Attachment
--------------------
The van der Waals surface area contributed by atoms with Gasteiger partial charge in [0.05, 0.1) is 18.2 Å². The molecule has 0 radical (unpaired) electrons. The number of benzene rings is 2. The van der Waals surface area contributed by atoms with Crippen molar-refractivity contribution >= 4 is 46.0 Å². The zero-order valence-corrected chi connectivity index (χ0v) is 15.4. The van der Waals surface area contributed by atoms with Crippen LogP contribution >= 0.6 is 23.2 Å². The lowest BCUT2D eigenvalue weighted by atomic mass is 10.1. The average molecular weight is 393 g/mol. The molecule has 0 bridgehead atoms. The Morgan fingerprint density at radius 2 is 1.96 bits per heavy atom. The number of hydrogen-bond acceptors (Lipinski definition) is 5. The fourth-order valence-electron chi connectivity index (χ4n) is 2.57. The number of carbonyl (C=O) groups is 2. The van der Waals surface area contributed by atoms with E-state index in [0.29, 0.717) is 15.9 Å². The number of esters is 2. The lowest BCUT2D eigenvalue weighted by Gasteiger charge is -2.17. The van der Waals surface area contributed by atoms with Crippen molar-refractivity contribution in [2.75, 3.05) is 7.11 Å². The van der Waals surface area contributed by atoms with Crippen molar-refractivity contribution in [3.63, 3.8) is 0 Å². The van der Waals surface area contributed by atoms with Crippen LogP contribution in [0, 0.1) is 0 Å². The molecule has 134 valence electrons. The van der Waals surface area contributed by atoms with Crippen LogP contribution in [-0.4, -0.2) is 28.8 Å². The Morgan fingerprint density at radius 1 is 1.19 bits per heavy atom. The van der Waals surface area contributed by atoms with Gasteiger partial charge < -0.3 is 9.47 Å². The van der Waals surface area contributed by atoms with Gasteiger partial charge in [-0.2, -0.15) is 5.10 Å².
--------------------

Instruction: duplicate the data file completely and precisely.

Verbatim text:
The van der Waals surface area contributed by atoms with Gasteiger partial charge in [0.05, 0.1) is 18.2 Å². The molecule has 0 radical (unpaired) electrons. The number of benzene rings is 2. The van der Waals surface area contributed by atoms with Crippen molar-refractivity contribution >= 4 is 46.0 Å². The zero-order valence-corrected chi connectivity index (χ0v) is 15.4. The van der Waals surface area contributed by atoms with Crippen LogP contribution >= 0.6 is 23.2 Å². The lowest BCUT2D eigenvalue weighted by atomic mass is 10.1. The average molecular weight is 393 g/mol. The molecule has 0 bridgehead atoms. The Morgan fingerprint density at radius 2 is 1.96 bits per heavy atom. The number of hydrogen-bond acceptors (Lipinski definition) is 5. The fourth-order valence-electron chi connectivity index (χ4n) is 2.57. The number of carbonyl (C=O) groups is 2. The van der Waals surface area contributed by atoms with E-state index in [0.29, 0.717) is 15.9 Å². The number of esters is 2. The lowest BCUT2D eigenvalue weighted by Gasteiger charge is -2.17. The van der Waals surface area contributed by atoms with Crippen molar-refractivity contribution in [2.75, 3.05) is 7.11 Å². The van der Waals surface area contributed by atoms with Crippen molar-refractivity contribution in [3.63, 3.8) is 0 Å². The van der Waals surface area contributed by atoms with Crippen LogP contribution in [0, 0.1) is 0 Å². The molecule has 134 valence electrons. The van der Waals surface area contributed by atoms with Crippen LogP contribution in [-0.4, -0.2) is 28.8 Å². The Morgan fingerprint density at radius 1 is 1.19 bits per heavy atom. The van der Waals surface area contributed by atoms with Gasteiger partial charge < -0.3 is 9.47 Å². The van der Waals surface area contributed by atoms with Gasteiger partial charge in [-0.2, -0.15) is 5.10 Å².